Ninth Circuit Partially Upholds AB-51’s Attack on Mandatory Arbitration
Written by Stephen Rossi and Teresa Greider
California’s “AB-51” is a controversial law that limits employers’ ability to enter into arbitration agreements with employees, and provides possible civil and criminal penalties for employers that make arbitration agreements a mandatory condition of employment. In February 2020, a District Court in California issued a preliminary injunction barring the enforcement of any part of AB-51 against arbitration agreements protected by the Federal Arbitration Act (“FAA”) (which covers most employees, certain transportation workers being the largest exception). The Court reasoned that the law was preempted by the FAA because it impermissibly put arbitration agreements on unequal footing to other agreements in violation of the FAA’s rule that arbitration agreements are enforceable except when invalidated by generally applicable rules of contract.
But on September 15, 2021, the federal Ninth Circuit Court of Appeals reversed part of the District Court’s injunction. In a 2-to-1 decision, the Court held that California employers cannot require employees to sign arbitration agreements as a condition of employment or discriminate against them for refusing to agree. The Court reasoned that AB-51 addressed only “pre-agreement” behavior, which is not affected by the FAA’s rules regarding invalidating existing agreements. Under the ruling, any existing arbitration agreements will be upheld even if they were entered into in violation of AB-51.
The Ninth Circuit also partially kept in place the District Court’s injunction preventing enforcement of the civil and criminal penalties associated with AB-51. The majority said the penalties for existing employment agreements are preempted by the FAA because they conflict with the purpose of the FAA by punishing employers for entering into arbitration agreements. As pointed out by Judge Ikuta in her dissent, the Court’s reference to executed agreements may mean employers can still be liable for requiring arbitration agreements when the agreement is not actually executed. In other words, employers can be cited when they unsuccessfully mandate arbitration, but not when they successfully mandate it — a surprising result that is sure to be a focus of future challenges to the law. Potential penalties include civil sanctions, which could subject an employer to state investigation and private litigation, and make violations a misdemeanor, punishable by imprisonment of up to six months, and/or a fine of up to one thousand dollars.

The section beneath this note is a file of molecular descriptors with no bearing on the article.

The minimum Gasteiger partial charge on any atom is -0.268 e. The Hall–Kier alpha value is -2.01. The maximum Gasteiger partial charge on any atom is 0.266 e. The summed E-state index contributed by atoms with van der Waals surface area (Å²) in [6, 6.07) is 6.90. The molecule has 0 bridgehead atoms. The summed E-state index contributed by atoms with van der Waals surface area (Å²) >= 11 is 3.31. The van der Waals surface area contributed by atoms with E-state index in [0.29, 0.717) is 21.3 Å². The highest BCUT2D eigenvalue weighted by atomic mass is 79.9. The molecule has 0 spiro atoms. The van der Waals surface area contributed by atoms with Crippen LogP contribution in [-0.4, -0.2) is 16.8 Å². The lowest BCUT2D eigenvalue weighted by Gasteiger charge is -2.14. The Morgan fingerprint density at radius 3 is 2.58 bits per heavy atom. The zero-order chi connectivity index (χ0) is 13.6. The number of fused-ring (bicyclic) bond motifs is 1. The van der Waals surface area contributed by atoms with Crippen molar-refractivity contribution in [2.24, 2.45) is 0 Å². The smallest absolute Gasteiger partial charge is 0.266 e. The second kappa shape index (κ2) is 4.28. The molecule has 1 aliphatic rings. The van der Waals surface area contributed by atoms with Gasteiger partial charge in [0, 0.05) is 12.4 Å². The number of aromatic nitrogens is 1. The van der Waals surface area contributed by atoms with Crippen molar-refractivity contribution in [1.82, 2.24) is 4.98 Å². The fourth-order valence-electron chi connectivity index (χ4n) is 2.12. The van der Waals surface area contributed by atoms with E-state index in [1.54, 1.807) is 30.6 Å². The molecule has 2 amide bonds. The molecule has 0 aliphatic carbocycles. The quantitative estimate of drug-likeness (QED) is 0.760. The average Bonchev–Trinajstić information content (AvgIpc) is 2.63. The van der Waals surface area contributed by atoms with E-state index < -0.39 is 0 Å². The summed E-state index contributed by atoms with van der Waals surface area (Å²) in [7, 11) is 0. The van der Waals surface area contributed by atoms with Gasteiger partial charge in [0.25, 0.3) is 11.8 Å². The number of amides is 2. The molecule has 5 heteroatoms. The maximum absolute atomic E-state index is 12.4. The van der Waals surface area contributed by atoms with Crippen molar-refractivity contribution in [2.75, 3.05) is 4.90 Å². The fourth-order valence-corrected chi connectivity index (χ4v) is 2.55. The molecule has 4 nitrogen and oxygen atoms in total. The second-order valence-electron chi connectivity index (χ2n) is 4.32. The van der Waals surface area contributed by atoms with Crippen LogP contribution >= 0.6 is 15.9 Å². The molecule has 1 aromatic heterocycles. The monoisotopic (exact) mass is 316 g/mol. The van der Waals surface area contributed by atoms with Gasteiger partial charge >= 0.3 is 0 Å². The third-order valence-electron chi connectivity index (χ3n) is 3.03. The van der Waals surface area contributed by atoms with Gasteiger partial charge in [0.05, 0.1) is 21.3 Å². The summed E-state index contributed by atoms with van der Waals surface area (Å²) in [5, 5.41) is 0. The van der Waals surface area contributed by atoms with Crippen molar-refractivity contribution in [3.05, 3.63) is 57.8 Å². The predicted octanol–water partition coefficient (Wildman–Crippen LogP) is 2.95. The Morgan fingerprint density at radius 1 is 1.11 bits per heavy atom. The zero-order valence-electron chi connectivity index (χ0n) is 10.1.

What’s Next for California Employers
The Ninth Circuit’s ruling is not effective until it issues its mandate, which means there is nothing to do yet. If and when the mandate issues (which is not likely to occur for weeks and possibly never depending on how far appeals go), employers will have three options. The first, and most conservative, approach is to make arbitration agreements voluntary. A middle ground is to continue to “require” arbitration agreements, but follow the terms of AB-51 closely by not making them a condition of employment or otherwise discriminating against any employee who does not agree. The riskiest approach will be to continue requiring mandatory agreements.
It is worth noting that this case is well situated for review by the United States Supreme Court. Judge Ikuta’s dissent said that the majority’s ruling conflicted with Supreme Court precedent and pointed out that it splits the Ninth Circuit from First and Fourth Circuit decisions. Judge Ikuta described the Court’s “bizarre approach” to the penalty issue as analogous to “mak[ing] it unlawful for a dealer to attempt to sell illegal drugs, but if the dealer succeeds in completing the drug transaction, the dealer cannot be prosecuted.” Considering those issues, the current make-up of the Supreme Court, and the Supreme Court’s history of overturning California’s attempts to limit arbitration, there is a better than average chance that the Supreme Court will review the case.
The mandate is on hold until at least October 6, 2021 while the Chamber of Commerce likely seeks en banc review before the full Ninth Circuit. If en banc review is granted, that will further stay the mandate. If the Ninth Circuit does not review the decision, the Chamber may ask the Court to stay the mandate while it files a petition of writ of certiorari with the Supreme Court. If granted, that would stay the mandate for at least several more months while that process plays out.
The next step for employers will depend on each employers particular circumstances. Employers with questions about their arbitration agreement practices should seek guidance from employment counsel.